Sheep are a common sight in New Zealand, whether it’s in the fields lining your car route, in the distance scattering the hilltops, on the road adding a curveball to your journey or in the many New Zealand shops in the form of souvenirs.
I was looking forward to actually finding out about the way the sheep farms are run, and Mount Nicholas was to be the perfect insight into a traditional high country farm.We started our tour on the shores of Lake Wakatipu in Queenstown. The boat set off across the third biggest lake in New Zealand on a beautiful blue day, although the wind was high and I was soon glad I had tied my hair up.
Our skipper was 74 year old Steve who has been on boats in the area for many, many years and had an extensive knowledge about the surrounding mountains, vegetation and history. We cruised through Bob’s Cove on our way which is a beautiful hidden spot off of the road to Glenorchy from Queenstown.
When the boat pulled up at Mount Nicholas I was immediately in awe of the peaceful and stunning scenery. We were led by an awesome guide called Morris who was greeted excitedly by one of the farms dogs Belle. He had great command of Belle who showed off rounding up the sheep. As Belle was chasing the sheep, she was in turn being chased by the cows which caused much amusement for us!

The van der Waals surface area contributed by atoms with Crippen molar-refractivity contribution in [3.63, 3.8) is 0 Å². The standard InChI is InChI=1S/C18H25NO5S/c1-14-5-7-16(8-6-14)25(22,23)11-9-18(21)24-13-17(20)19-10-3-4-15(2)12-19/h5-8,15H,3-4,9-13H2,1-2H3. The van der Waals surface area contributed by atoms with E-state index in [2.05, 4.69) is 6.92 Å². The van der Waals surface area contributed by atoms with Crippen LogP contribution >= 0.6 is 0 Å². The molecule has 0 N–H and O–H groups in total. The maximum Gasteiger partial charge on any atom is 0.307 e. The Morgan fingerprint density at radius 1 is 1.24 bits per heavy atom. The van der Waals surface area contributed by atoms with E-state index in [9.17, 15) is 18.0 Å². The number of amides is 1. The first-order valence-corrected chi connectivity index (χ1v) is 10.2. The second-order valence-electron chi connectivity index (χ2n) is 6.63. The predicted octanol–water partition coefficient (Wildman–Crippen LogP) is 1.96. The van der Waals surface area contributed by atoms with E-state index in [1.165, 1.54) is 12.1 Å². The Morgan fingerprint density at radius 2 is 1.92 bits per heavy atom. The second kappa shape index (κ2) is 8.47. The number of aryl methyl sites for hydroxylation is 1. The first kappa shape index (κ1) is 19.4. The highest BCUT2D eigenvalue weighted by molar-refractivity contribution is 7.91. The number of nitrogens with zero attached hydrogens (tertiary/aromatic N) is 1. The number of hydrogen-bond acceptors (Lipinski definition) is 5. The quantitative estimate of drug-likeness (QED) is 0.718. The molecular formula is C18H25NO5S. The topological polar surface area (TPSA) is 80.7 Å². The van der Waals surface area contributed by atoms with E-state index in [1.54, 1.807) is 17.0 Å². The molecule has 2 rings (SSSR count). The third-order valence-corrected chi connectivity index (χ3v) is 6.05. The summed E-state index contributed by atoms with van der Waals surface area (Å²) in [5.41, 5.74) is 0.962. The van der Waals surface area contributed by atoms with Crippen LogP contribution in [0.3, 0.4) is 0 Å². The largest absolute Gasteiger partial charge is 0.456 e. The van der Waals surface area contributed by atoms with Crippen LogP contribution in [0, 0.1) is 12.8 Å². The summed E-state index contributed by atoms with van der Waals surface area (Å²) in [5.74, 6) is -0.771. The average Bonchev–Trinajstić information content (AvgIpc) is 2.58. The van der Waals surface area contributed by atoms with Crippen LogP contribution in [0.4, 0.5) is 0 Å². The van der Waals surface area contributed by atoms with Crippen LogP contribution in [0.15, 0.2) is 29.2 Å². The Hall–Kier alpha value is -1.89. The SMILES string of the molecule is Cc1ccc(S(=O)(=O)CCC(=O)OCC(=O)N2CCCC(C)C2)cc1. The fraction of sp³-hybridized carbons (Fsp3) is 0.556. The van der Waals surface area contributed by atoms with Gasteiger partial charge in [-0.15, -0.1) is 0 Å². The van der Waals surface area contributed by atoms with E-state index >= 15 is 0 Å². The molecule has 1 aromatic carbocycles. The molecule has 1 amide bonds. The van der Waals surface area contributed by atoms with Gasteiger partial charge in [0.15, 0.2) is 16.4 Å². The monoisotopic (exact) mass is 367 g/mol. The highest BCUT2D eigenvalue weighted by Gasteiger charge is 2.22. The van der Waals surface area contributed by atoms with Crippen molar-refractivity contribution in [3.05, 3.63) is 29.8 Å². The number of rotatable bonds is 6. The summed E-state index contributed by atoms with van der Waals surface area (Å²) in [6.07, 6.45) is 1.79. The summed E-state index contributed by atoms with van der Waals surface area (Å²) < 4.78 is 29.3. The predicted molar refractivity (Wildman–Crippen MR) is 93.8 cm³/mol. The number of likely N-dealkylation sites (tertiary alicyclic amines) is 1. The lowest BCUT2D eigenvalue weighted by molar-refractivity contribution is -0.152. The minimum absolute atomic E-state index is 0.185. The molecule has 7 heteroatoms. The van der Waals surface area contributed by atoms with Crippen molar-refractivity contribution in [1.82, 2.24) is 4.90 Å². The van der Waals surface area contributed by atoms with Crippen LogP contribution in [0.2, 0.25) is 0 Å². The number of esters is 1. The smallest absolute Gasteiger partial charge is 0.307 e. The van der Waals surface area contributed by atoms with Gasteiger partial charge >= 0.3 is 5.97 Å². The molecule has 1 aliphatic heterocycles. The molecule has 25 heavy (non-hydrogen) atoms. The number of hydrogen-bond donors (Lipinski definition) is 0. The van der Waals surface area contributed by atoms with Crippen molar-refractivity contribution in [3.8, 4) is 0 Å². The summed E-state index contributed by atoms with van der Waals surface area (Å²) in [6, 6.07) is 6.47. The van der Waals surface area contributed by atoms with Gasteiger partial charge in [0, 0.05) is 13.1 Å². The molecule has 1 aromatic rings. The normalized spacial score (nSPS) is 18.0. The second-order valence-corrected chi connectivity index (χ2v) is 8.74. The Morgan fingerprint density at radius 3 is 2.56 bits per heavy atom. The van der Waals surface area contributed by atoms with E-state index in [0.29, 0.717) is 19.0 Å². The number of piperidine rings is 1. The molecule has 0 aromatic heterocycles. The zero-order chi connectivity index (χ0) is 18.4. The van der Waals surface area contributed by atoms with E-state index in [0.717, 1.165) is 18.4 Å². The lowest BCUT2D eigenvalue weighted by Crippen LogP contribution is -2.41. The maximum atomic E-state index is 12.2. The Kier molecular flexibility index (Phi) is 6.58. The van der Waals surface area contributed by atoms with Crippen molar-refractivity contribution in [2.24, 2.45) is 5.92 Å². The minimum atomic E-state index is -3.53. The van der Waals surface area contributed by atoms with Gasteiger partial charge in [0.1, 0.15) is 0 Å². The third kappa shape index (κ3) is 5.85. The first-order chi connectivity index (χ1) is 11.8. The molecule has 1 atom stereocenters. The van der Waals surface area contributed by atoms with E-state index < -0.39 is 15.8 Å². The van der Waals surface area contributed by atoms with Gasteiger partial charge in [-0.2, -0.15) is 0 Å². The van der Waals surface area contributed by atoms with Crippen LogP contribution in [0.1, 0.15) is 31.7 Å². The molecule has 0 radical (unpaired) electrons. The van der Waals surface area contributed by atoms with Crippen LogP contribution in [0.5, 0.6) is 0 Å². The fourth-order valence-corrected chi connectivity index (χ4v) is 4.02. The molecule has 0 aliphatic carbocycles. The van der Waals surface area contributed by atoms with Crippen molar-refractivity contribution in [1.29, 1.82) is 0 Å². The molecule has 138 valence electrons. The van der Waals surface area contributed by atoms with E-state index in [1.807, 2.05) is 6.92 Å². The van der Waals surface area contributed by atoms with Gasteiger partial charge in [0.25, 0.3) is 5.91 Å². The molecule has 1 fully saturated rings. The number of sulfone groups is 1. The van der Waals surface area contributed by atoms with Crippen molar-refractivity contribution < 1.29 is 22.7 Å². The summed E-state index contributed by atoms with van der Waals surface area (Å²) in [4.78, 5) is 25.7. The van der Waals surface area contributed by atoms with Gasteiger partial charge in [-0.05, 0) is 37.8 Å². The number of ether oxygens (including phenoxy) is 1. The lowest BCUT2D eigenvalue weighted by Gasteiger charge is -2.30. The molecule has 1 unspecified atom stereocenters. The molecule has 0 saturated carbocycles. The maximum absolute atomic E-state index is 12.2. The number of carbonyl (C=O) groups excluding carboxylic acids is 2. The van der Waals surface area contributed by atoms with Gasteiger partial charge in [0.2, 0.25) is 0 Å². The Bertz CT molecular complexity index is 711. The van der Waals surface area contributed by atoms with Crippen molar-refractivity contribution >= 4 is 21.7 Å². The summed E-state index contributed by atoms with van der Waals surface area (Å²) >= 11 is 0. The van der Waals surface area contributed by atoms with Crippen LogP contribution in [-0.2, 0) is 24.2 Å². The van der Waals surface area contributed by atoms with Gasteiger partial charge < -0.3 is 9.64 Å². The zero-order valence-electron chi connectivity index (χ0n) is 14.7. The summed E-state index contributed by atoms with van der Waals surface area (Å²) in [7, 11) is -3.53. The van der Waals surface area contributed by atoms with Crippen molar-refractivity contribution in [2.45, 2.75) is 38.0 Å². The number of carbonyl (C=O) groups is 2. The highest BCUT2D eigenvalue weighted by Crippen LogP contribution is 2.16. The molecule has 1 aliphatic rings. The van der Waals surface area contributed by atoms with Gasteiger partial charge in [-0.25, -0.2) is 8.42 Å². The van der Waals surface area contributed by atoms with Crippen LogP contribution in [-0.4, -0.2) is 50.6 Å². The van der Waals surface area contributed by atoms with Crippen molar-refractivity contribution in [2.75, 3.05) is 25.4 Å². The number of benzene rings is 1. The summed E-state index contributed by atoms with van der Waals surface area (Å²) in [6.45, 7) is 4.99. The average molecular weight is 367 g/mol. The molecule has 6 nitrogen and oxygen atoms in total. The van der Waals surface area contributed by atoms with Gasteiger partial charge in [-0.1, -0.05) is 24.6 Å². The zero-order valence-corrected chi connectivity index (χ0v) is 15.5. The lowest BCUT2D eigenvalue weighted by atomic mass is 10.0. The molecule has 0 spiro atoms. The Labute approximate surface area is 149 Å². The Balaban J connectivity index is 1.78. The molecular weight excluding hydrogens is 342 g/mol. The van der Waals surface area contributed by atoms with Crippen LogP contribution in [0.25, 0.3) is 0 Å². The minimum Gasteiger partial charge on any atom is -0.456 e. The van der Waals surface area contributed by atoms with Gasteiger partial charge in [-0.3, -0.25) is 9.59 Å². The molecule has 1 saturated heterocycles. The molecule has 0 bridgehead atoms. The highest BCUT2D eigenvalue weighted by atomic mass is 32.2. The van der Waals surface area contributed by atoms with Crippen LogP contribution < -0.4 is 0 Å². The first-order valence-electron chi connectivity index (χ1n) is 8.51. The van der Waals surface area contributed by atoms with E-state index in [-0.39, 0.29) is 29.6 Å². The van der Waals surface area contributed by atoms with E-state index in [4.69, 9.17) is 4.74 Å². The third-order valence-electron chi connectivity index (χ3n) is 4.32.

Morris has a history in farming, which made him very easy to listen to and was more than willing to answer all of our questions.Amazingly, the farm is only run by a husband and wife along with 3 shepherds. They do the majority of their work solely on horseback and with the help of 20 dogs on site. Luckily for us we visited during shearing season, so we headed into the building to see them in action. Each sheep provides 4.5kg of wool and there are 28,000 sheep to be sheared in total. That’s a lot of wool!
After that we headed out further into the farm on a 4 wheel drive trip. We barely touched the total area of the farm at 40,000 hectares. The views down the lake to Mount Earnslaw were quite incredible and we all jumped out for a great photo opportunity.
Before heading back to Queenstown on the boat we had some food and hot chocolates. I also couldn’t resist a quick go on the virtual sheep shearing game, where I made 16 pairs of socks! Next time I am on the road gazing out of the window at all the sheep, or in a shop that is selling Merino wool products I will do so with a new found understanding for the work that goes into farming.